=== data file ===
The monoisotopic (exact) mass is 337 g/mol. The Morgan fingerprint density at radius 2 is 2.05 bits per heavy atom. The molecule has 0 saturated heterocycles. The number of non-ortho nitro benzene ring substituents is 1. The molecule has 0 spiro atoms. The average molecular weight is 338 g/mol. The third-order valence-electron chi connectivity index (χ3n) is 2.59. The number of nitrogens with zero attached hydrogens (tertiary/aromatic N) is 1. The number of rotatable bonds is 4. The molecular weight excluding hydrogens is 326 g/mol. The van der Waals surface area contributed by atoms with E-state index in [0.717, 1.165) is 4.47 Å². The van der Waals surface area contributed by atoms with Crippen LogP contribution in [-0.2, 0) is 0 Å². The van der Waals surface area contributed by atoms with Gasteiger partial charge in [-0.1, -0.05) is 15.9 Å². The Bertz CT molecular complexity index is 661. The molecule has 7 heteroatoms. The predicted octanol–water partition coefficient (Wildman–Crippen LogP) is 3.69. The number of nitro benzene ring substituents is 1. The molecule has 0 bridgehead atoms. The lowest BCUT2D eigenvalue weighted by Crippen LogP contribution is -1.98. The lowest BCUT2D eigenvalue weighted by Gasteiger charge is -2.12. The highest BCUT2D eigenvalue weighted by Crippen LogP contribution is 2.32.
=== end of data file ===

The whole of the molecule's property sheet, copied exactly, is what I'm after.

The monoisotopic (exact) mass is 337 g/mol. The Morgan fingerprint density at radius 2 is 2.05 bits per heavy atom. The molecule has 0 saturated heterocycles. The number of non-ortho nitro benzene ring substituents is 1. The molecule has 0 spiro atoms. The average molecular weight is 338 g/mol. The third-order valence-electron chi connectivity index (χ3n) is 2.59. The number of nitrogens with zero attached hydrogens (tertiary/aromatic N) is 1. The number of rotatable bonds is 4. The molecular weight excluding hydrogens is 326 g/mol. The van der Waals surface area contributed by atoms with E-state index in [0.717, 1.165) is 4.47 Å². The van der Waals surface area contributed by atoms with Crippen LogP contribution in [-0.2, 0) is 0 Å². The van der Waals surface area contributed by atoms with Gasteiger partial charge in [-0.1, -0.05) is 15.9 Å². The Bertz CT molecular complexity index is 661. The molecule has 7 heteroatoms. The predicted octanol–water partition coefficient (Wildman–Crippen LogP) is 3.69. The number of nitro benzene ring substituents is 1. The molecule has 0 bridgehead atoms. The lowest BCUT2D eigenvalue weighted by Crippen LogP contribution is -1.98. The lowest BCUT2D eigenvalue weighted by Gasteiger charge is -2.12. The highest BCUT2D eigenvalue weighted by Crippen LogP contribution is 2.32.